However, despite the higher overall educational level in the U.S., a recent report from the U.S. Civil Rights Commission disclosed the existence of deeply segregated neighborhood schools and lack of equitable funding, problems similar to those faced in South Africa. This gap in education is a result of numerous factors that affect the education of children, such as a shortage of resources, outdated teaching methods, discrimination, and lack of funds.
U.S. public schools are partly funded by state taxes, which creates a funding inequity problem. To address this situation the commission recommends incentivizing states to adopt equitable school financial systems, provide supplemental federal funding to schools under financial distress, and monitor school spending data.
Alternatives like these should be considered by South Africa’s Department of Basic Education (DBE) to increase the workforce median salary over the long term. The current efforts of the DBE fall behind as demonstrated by the numerous schools with poor infrastructures and unqualified teachers.
Higher education and social justice
Throughout history, economic advancement and the progress of civilizations have been related to higher education attainment. When people acquire knowledge, they become more aware of the realities of life and the environment around them. Education plays a major role in developing awareness and consciousness among people and promoting a higher quality of life.
In a conference at the Cornerstone Institute during our visit to Cape Town, Dr. Mamphela Ramphele, founder of the Agang South Africa political party, introduced the concept of “reimagining your nation” to stimulate abstract thinking and to recognize the fundamental law of nature that there is only one human race. In this conference held at a higher education institution, all the ethnicities of the South African community were represented. However, this equal representation does not resemble the true population of the country.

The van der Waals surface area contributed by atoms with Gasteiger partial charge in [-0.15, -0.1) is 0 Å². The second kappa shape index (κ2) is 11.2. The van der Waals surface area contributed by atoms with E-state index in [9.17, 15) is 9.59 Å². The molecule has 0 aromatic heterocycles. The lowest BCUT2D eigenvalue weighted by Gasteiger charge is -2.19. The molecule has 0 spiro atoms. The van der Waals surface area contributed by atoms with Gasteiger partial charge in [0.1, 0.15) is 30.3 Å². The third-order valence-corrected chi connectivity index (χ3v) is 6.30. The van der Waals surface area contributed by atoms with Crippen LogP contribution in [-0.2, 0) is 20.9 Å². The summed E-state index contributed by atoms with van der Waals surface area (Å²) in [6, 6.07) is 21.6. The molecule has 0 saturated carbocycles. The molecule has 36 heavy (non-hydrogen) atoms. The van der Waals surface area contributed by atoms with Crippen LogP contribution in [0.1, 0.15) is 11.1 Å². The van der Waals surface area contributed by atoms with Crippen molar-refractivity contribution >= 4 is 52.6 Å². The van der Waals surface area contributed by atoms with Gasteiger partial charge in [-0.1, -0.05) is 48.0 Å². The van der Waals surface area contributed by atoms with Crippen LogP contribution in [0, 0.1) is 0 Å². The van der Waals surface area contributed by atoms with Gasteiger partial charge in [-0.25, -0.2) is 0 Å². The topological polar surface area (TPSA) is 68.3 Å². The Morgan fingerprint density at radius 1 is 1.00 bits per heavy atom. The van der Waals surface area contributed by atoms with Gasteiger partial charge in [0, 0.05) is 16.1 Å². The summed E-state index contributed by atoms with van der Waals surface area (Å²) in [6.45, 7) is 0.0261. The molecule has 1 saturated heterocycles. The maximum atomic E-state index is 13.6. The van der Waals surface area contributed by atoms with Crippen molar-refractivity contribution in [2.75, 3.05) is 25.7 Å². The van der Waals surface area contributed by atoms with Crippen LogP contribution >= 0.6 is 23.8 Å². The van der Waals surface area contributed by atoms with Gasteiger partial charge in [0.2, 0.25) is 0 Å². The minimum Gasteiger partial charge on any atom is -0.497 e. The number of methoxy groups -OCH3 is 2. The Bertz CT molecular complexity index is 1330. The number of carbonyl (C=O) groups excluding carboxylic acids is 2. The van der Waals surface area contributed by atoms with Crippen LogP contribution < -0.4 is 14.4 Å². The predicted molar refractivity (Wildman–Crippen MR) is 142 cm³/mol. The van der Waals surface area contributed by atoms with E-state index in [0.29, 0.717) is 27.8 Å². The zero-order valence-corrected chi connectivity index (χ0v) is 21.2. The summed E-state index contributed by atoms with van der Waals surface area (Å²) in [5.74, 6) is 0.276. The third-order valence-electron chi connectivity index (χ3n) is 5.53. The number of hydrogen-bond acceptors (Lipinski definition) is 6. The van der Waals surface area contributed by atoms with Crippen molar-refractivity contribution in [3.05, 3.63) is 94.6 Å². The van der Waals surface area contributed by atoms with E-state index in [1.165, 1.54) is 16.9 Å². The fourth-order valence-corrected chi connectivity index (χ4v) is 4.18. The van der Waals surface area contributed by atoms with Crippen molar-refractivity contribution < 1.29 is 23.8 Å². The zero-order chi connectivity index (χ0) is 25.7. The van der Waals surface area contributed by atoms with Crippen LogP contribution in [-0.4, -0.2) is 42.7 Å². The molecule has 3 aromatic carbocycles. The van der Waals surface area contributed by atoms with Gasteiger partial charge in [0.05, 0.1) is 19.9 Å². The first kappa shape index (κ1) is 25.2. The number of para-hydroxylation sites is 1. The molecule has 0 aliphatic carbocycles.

Prime establishments seem to have a mostly white consumer population, meanwhile the employee population is predominantly black. This inequality raises the question: Are the social justice and freedom fighters too small of a group to truly make a difference in the population?
The afflicting journey of the victims of apartheid is undoubtedly seen in the streets of South Africa. To believe that South Africans have conquered adversity and oppression is to neglect the current needs of the underprivileged. Improving the overall educational attainment of the South African population by incentivizing higher education could be key to promoting awareness in the population and equal opportunity for a restored quality of life.
New Study Abroad Registration NOW OPEN
You can now apply for The Chicago School’s next study abroad course, “Balance in Context–Examination of Hong Kong” by visiting the TCS International Website here.
About the author
Melissa Castro Del Valle is experienced in construction management, business management, process improvement, and organizational leadership. She is currently enrolled in The Chicago School of Professional Psychology’s Ph.D. in Business Psychology program and is researching the applications of Psychological Capital (PsyCap) to various domains. You can visit here website at mcdenterprisegroup.com
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Melissa Castro Del Valle